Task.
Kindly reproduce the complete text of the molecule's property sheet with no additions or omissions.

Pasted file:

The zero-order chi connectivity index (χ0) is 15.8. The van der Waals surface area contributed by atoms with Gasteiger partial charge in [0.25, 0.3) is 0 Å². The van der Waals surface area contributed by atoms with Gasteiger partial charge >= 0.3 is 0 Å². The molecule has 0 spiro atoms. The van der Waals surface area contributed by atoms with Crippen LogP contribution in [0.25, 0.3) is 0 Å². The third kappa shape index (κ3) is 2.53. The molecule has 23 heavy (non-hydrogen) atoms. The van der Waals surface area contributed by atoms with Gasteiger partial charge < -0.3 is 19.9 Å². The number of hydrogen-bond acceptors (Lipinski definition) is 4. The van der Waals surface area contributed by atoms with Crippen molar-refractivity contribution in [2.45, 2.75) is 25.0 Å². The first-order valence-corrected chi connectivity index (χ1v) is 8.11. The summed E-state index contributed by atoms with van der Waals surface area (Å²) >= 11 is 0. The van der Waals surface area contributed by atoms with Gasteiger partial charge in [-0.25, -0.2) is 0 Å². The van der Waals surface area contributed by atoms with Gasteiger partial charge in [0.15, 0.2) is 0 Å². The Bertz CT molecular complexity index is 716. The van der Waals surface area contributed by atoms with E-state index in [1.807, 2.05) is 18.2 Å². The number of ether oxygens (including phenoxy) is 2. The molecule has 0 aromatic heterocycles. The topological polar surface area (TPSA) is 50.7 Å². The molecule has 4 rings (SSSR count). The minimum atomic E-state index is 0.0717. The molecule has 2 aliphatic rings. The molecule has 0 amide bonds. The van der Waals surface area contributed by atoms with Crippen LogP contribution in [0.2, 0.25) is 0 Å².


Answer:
The zero-order chi connectivity index (χ0) is 15.8. The van der Waals surface area contributed by atoms with Gasteiger partial charge in [0.25, 0.3) is 0 Å². The van der Waals surface area contributed by atoms with Gasteiger partial charge >= 0.3 is 0 Å². The molecule has 0 spiro atoms. The van der Waals surface area contributed by atoms with Crippen LogP contribution in [0.25, 0.3) is 0 Å². The third kappa shape index (κ3) is 2.53. The molecule has 23 heavy (non-hydrogen) atoms. The van der Waals surface area contributed by atoms with Gasteiger partial charge < -0.3 is 19.9 Å². The number of hydrogen-bond acceptors (Lipinski definition) is 4. The van der Waals surface area contributed by atoms with Crippen molar-refractivity contribution in [2.45, 2.75) is 25.0 Å². The first-order valence-corrected chi connectivity index (χ1v) is 8.11. The summed E-state index contributed by atoms with van der Waals surface area (Å²) >= 11 is 0. The van der Waals surface area contributed by atoms with Gasteiger partial charge in [-0.25, -0.2) is 0 Å². The van der Waals surface area contributed by atoms with Gasteiger partial charge in [0.15, 0.2) is 0 Å². The Bertz CT molecular complexity index is 716. The van der Waals surface area contributed by atoms with E-state index in [1.807, 2.05) is 18.2 Å². The number of ether oxygens (including phenoxy) is 2. The molecule has 0 aromatic heterocycles. The topological polar surface area (TPSA) is 50.7 Å². The molecule has 4 rings (SSSR count). The minimum atomic E-state index is 0.0717. The molecule has 2 aliphatic rings. The molecule has 0 amide bonds. The van der Waals surface area contributed by atoms with Crippen LogP contribution in [0.2, 0.25) is 0 Å².